Keep your head up! That’s the best way to enjoy one of the Kona’s most advanced features.
Head-up display (HUD) is a technology initially developed for the aviation sector that progressively migrated to the car industry. First popularized by General Motors in the late 1990s, then by exotic brands such as BMW and Lexus, it is now widely available in more affordable vehicles.
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Mazda, Toyota, Chevrolet… and now, Hyundai, which takes the lead, the HUD in its all-new Kona subcompact SUV being the largest one on the market, according to the manufacturer.
Is it really useful? Or is it one of those needless gadgets the Korean brands are particularly fond of?
Soft on the eye
Head-up displays send an image in front of the driver’s eyes by bumping a light source off the vehicle’s windshield, which is at an ideal angle to properly reflect an image originating from the farthest part of the dashboard. Like Mazda, however, Hyundai opted for a separate deflector located nearer to the steering wheel.
It can show the vehicle’s speed and information coming from the multimedia system, as well as driving directions. Speaking of which, the Kona has one of the simplest and best multimedia interfaces in the market. The touchscreen display is uncluttered, and is framed by a series of physical buttons that take the user straight to where he or she wants to go in the menus and options.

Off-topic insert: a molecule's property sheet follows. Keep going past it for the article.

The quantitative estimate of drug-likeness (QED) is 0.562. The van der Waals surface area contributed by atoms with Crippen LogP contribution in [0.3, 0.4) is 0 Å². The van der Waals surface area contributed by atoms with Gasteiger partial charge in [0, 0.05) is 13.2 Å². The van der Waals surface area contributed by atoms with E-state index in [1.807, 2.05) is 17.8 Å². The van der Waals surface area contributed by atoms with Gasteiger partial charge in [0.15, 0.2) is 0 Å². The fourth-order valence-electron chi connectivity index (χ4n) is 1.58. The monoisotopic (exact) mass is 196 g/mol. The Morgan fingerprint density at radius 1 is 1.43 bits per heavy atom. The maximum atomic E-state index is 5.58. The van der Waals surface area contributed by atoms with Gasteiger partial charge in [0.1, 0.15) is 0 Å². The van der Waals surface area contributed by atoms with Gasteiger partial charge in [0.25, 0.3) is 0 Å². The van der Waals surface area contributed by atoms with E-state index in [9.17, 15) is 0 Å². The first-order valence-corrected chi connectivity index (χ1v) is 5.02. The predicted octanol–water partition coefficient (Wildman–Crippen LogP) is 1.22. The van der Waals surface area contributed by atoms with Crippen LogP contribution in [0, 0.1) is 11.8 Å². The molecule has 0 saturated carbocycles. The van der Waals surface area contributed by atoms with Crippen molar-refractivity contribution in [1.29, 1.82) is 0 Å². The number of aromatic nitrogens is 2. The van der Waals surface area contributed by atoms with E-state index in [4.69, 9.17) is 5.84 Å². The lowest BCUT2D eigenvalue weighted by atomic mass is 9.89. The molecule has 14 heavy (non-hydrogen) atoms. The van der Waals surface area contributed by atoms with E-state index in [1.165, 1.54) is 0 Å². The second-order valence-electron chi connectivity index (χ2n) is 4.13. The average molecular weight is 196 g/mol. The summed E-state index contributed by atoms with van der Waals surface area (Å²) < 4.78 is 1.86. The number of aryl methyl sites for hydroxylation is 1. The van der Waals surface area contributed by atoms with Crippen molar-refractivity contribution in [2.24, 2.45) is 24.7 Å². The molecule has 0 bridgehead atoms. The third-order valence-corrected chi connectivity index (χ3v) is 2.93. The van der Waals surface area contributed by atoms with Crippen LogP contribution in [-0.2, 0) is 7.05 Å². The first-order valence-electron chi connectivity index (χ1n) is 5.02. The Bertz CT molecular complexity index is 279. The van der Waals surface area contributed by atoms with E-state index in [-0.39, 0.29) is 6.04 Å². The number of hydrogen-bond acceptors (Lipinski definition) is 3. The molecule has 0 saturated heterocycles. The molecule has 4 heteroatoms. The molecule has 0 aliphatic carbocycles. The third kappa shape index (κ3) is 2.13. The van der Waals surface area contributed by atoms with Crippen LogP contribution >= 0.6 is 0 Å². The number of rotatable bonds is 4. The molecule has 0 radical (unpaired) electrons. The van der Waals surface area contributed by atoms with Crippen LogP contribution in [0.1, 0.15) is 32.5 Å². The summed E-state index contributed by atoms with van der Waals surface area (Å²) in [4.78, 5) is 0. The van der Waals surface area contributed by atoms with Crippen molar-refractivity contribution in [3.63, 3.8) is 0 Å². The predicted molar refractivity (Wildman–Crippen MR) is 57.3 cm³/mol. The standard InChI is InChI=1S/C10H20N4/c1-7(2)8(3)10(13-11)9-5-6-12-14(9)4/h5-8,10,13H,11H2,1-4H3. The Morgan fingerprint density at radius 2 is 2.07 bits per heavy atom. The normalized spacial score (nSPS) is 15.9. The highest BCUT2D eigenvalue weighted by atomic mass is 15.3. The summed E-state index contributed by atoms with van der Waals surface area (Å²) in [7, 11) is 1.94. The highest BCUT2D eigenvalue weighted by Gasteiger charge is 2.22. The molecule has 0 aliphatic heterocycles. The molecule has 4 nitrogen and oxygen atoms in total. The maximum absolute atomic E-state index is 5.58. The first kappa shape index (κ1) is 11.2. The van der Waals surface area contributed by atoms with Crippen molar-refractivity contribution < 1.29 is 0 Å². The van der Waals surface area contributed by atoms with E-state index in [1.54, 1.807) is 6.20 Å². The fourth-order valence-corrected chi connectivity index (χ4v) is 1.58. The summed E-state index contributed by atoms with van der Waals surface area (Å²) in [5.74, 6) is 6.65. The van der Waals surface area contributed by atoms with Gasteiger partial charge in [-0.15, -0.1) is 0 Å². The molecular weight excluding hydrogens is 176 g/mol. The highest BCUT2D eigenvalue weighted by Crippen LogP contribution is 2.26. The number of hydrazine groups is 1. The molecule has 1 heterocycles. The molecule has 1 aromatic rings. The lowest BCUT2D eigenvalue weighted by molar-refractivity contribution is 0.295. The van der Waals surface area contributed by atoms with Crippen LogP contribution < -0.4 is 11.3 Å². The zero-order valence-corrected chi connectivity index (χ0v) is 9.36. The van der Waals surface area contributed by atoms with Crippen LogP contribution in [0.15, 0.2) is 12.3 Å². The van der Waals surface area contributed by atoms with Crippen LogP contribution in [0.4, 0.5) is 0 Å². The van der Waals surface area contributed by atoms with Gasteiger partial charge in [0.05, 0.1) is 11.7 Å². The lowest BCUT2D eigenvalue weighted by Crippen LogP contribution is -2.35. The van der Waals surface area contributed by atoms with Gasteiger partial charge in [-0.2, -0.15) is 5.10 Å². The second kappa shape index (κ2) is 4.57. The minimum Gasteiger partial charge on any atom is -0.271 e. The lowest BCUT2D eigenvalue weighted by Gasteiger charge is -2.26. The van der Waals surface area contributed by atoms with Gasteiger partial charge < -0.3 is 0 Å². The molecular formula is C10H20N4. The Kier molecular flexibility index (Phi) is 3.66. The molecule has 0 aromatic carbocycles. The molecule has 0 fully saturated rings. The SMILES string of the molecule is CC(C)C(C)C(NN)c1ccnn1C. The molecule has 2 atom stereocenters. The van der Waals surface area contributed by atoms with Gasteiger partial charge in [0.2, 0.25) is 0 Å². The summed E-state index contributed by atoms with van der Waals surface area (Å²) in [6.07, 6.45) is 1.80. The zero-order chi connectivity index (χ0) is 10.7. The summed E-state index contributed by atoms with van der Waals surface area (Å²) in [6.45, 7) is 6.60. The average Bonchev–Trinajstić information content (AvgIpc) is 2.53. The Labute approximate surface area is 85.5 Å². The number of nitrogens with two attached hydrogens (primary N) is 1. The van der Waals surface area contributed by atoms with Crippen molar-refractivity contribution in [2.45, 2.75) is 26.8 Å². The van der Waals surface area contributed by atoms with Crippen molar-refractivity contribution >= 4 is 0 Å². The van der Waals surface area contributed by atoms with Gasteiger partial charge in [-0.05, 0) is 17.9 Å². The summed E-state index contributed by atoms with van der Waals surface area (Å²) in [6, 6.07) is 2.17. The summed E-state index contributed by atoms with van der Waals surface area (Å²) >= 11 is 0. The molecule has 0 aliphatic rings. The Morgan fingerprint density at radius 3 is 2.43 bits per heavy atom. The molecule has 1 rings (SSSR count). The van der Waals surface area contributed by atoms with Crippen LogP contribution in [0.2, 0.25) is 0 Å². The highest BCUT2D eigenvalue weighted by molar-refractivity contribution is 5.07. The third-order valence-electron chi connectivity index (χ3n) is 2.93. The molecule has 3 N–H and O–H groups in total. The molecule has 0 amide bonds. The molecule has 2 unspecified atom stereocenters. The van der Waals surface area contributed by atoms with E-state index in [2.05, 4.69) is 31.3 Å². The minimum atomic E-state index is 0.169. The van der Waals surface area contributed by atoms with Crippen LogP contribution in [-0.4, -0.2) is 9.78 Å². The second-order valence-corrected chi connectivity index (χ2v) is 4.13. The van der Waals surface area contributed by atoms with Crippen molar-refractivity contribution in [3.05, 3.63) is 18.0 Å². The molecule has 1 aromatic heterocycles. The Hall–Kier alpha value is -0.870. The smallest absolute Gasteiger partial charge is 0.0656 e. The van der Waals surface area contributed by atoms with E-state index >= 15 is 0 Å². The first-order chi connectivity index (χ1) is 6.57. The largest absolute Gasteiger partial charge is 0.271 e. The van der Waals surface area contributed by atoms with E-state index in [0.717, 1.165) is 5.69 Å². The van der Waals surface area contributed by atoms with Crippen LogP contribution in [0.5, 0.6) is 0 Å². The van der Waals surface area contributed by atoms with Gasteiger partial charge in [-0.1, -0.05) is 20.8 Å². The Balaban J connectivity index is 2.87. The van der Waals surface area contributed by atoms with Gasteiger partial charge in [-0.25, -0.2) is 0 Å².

It also displays whatever essential info it can provide on the HUD, so the driver can be aware of it without taking his or her eyes off the road ahead.
Hyundai describes its system as a “form of augmented reality showing information so that it appears in the driver’s field of view.”
To be exact, it’s been designed to create an eight-inch (virtual) display, at a distance of two metres from the driver’s eyes. As such, it’s the largest in the industry. It’s also the brightest, at 10,000 candelas (a light intensity unit).
On top of speed and driving directions, it can also display the info on the music being played by the audio system, the level of fuel left in the tank, and alerts coming from the lane departure and blind spot monitoring systems.
Did you say augmented reality?
Yes, and prepare to read and hear these words more and more, since these head-up displays currently on the market are only the beginning of a larger trend toward enhanced virtual displays occupying as much of the windshield as it will be allowed to, limited only by the technology itself, or the willingness of manufacturers to market such a technology.
By combining data gathered by the vehicle’s various sensors (lidars, radars, cameras…) with those displays, the on-board computer will eventually be able to highlight the highway lane or exit you need to take to get to destination, to show the exact distance between you and the vehicles ahead, and other complex pieces of information that will make driving safer and more efficient.
It’s not Hyundai who says that, it’s big OEMs such as Bosch and Continental, who are working on those exact systems right now.
So, heads-up, folks: to get a taste of what AR will be like in the near future, take a look at today’s in-car HUD systems, they’ll give you an idea of what’s next…